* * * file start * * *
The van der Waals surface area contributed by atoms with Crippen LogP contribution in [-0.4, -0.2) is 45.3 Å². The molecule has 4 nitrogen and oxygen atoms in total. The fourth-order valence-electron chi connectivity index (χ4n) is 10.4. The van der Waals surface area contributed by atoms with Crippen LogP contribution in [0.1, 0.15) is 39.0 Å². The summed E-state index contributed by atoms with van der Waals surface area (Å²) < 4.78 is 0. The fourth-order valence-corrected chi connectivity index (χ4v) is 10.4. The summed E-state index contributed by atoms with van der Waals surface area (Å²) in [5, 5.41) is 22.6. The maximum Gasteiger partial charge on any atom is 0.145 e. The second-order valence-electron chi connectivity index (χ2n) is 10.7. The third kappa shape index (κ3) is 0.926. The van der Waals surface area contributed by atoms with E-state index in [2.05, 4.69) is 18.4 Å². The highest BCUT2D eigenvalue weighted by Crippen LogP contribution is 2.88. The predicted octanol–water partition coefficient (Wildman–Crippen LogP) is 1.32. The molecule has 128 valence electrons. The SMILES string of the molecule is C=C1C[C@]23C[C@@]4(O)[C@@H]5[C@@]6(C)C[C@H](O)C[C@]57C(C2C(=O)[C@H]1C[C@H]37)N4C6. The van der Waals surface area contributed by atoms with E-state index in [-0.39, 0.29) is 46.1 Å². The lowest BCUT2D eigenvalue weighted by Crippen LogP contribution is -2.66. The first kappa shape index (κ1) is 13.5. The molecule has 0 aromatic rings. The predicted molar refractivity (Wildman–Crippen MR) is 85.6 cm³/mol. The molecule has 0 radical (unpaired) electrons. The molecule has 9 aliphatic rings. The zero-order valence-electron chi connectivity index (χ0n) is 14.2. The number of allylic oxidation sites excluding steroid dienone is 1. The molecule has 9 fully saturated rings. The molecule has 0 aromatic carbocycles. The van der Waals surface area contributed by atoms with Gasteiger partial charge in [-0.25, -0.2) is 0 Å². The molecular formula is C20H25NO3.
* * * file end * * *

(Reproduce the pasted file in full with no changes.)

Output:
The van der Waals surface area contributed by atoms with Crippen LogP contribution in [-0.4, -0.2) is 45.3 Å². The molecule has 4 nitrogen and oxygen atoms in total. The fourth-order valence-electron chi connectivity index (χ4n) is 10.4. The van der Waals surface area contributed by atoms with Crippen LogP contribution in [0.1, 0.15) is 39.0 Å². The summed E-state index contributed by atoms with van der Waals surface area (Å²) < 4.78 is 0. The fourth-order valence-corrected chi connectivity index (χ4v) is 10.4. The summed E-state index contributed by atoms with van der Waals surface area (Å²) in [5, 5.41) is 22.6. The maximum Gasteiger partial charge on any atom is 0.145 e. The second-order valence-electron chi connectivity index (χ2n) is 10.7. The third kappa shape index (κ3) is 0.926. The van der Waals surface area contributed by atoms with E-state index in [2.05, 4.69) is 18.4 Å². The highest BCUT2D eigenvalue weighted by Crippen LogP contribution is 2.88. The predicted octanol–water partition coefficient (Wildman–Crippen LogP) is 1.32. The molecule has 128 valence electrons. The SMILES string of the molecule is C=C1C[C@]23C[C@@]4(O)[C@@H]5[C@@]6(C)C[C@H](O)C[C@]57C(C2C(=O)[C@H]1C[C@H]37)N4C6. The van der Waals surface area contributed by atoms with E-state index in [-0.39, 0.29) is 46.1 Å². The lowest BCUT2D eigenvalue weighted by Crippen LogP contribution is -2.66. The first kappa shape index (κ1) is 13.5. The molecule has 0 aromatic rings. The predicted molar refractivity (Wildman–Crippen MR) is 85.6 cm³/mol. The molecule has 0 radical (unpaired) electrons. The molecule has 9 aliphatic rings. The zero-order valence-electron chi connectivity index (χ0n) is 14.2. The number of allylic oxidation sites excluding steroid dienone is 1. The molecule has 9 fully saturated rings. The molecule has 0 aromatic carbocycles. The van der Waals surface area contributed by atoms with Gasteiger partial charge in [-0.25, -0.2) is 0 Å². The molecular formula is C20H25NO3.